TODAY'S LEADERSHIP TIP

If two speakers utter the same words but one speaks a little faster and louder with fewer pauses and greater variation in volume, the speaker will be judged to be more energetic, knowledgeable and intelligent, says Leonard Mlodinow in his book Subliminal: How Your Unconscious Mind Rules Your Behavior.

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Ask "Z"

Ask "Z"

Respect must sometimes be seized

Q. I’m pretty confident. But a new boss has shaken my confidence. He’s never open to my ideas, he always interrupts and he sighs whenever I open my mouth, like he views it as a chore to be in my presence. I’ve tried everything. Help!


Leadership Library: Weekly Feature

Leadership Library: Weekly Feature

Harassment & Discrimination: How to Prevent & Respond to Employee Misconduct

Can you comfortably say you're completely on top of what's going on in your workplace? Harassment and discrimination claims never cease, and you need protection. Watch the webinar now


Kevin Eikenberry

Remarkable Leadership with Kevin

Six Keys to Successful Apologies

We are going to make mistakes when dealing with and serving our Customers. A mistake, especially with an important person like a Customer, requires an apology. What follows applies for apologies in any part of our life, in any relationship, so please read it personally and professionally. Some of the embedded examples are each — but the steps apply broadly.


Best of the Blogs

Best of the Blogs

Is Cook better than Jobs?

With all the adulation of Apple co-founder Steve Jobs over the past few years, something has been overlooked.


Program on Negotiation at Harvard Law School

Negotiation Coach

In negotiations, should you reveal everything?

Q: After working at the same company for many years, I was laid off. Al­­though I was devastated, I decided to view this as an opportunity to take a year off. When I’m asked for the name of my employer during 2014, I simply leave the question blank because I’m worried about making this employment gap a bigger deal than it already is. Is my intuition right?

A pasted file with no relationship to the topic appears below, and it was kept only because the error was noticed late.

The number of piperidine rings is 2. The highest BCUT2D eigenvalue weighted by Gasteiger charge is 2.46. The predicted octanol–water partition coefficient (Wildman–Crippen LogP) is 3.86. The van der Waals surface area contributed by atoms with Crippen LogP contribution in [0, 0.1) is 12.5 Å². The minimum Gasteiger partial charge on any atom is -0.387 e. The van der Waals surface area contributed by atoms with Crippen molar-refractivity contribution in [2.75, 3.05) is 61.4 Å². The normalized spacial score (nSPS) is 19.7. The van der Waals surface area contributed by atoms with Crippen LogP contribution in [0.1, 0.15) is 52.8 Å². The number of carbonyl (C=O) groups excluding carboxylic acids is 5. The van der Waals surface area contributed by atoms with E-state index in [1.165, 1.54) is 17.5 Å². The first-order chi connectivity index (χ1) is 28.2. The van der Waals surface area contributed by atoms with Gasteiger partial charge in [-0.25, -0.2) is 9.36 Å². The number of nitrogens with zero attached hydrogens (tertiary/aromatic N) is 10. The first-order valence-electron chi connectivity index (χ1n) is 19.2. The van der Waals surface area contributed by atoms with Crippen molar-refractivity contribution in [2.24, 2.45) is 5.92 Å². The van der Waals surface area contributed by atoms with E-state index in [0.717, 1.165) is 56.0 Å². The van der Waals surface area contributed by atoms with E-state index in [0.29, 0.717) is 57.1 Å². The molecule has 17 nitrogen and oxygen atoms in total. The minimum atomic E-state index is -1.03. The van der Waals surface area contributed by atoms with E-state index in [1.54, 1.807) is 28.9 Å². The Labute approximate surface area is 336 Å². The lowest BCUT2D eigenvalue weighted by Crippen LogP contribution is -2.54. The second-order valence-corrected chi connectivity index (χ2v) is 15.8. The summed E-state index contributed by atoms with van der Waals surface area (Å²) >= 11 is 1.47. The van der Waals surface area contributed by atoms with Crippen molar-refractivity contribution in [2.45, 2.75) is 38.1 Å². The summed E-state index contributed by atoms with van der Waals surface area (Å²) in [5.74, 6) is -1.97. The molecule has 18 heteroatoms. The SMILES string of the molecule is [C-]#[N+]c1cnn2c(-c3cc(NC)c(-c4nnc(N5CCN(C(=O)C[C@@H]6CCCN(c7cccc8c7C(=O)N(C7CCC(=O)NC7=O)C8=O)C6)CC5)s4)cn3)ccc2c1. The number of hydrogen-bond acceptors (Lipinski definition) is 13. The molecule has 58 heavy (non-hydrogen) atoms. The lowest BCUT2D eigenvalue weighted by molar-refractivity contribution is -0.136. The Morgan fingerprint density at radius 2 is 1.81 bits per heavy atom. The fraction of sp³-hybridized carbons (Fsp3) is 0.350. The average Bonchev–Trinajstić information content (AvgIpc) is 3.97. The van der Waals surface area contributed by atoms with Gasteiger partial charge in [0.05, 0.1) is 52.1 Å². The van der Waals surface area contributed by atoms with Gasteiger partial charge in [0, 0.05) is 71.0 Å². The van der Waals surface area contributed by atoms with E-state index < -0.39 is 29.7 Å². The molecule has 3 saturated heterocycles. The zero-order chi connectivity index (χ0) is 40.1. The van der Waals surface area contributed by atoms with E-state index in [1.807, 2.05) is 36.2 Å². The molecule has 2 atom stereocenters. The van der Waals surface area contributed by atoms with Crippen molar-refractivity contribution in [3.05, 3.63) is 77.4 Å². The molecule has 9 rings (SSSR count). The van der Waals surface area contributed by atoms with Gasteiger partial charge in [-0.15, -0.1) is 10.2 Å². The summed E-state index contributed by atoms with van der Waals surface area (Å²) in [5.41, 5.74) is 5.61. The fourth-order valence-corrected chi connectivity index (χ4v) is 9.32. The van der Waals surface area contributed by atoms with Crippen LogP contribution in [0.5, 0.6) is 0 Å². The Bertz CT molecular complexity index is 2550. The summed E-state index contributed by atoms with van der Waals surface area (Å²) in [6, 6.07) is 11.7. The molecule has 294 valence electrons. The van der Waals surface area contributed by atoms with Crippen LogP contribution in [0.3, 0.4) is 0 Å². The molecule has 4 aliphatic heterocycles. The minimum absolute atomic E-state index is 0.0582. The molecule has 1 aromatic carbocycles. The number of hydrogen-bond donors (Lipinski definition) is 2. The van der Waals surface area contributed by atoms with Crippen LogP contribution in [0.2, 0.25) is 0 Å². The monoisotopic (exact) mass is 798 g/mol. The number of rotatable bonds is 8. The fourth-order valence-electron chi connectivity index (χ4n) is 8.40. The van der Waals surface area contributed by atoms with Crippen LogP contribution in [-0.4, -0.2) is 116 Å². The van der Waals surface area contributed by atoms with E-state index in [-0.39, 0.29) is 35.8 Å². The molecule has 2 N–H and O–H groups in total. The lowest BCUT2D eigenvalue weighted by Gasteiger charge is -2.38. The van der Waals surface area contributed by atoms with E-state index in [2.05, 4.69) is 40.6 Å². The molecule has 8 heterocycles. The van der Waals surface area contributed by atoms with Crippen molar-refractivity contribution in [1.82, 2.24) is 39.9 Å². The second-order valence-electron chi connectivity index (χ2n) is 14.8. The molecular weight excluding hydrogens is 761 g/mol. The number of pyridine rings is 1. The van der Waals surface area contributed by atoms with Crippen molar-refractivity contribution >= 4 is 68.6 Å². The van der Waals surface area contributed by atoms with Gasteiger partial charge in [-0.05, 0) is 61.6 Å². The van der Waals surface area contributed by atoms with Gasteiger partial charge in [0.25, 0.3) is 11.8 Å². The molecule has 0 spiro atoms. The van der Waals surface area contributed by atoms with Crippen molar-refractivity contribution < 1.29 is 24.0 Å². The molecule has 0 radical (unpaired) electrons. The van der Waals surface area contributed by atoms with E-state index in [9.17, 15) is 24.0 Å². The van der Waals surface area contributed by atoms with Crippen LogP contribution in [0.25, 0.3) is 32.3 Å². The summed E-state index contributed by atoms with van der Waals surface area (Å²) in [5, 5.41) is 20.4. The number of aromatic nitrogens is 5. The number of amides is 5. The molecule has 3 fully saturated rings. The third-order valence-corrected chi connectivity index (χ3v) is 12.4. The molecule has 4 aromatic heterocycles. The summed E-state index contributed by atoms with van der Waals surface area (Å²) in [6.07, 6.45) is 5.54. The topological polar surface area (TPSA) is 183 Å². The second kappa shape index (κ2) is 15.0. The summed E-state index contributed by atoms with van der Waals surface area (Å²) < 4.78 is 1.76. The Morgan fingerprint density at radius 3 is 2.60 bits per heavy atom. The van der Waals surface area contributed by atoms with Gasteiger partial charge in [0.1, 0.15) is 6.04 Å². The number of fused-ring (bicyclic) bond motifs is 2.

Marie McIntyre, Ph.D.

Ask the Workplace Coach

When performance issues just might be life or death

Q: "I supervise two dispatchers at our local 911 emergency center. Unfortunately, one of them won’t listen to anything I tell her. 'Donna' sometimes gives out incorrect directions, so I try to interrupt the call and correct her. She just ignores me and continues transmitting, which slows down the officers’ response. "I have explained to Donna that I am only trying to ensure that we send help to the right address as quickly as possible. Although she says she understands, she continues to disregard my instructions. "Donna doesn’t seem to care about her mistakes, so I don’t know what to do. I’ve talked to my manager, but he hasn’t been any help." Worried Supervisor

No Plan B for this young billionaire

Jul. 3, 2015

“The minute that you have a backup plan, you’ve admitted that you’re not going to succeed,” says Elizabeth Holmes, CEO of Theranos, a health technology company.

He took Schering-Plough off life support

Jul. 2, 2015

Within days of joining Schering-Plough as its CEO in 2003, Fred Hassan knew he had to take bold action to save the big pharmaceutical company. Federal regulators were investigating the firm’s marketing practices, sales were plummeting and its cash flow was drying up ...

Efficiency alone isn't enough to thrive

Jul. 2, 2015

If you define efficiency as doing things right and effectiveness as doing the right things, then efficiency alone won’t suffice. What good is it to complete a task with supreme efficiency if it’s the wrong task?

Assess your tendencies and go from there

Jun. 30, 2015

Many smart people agree that great habits lead to success, including author Gretchen Rubin. The catch: There’s no one-size-fits-all way to get there.

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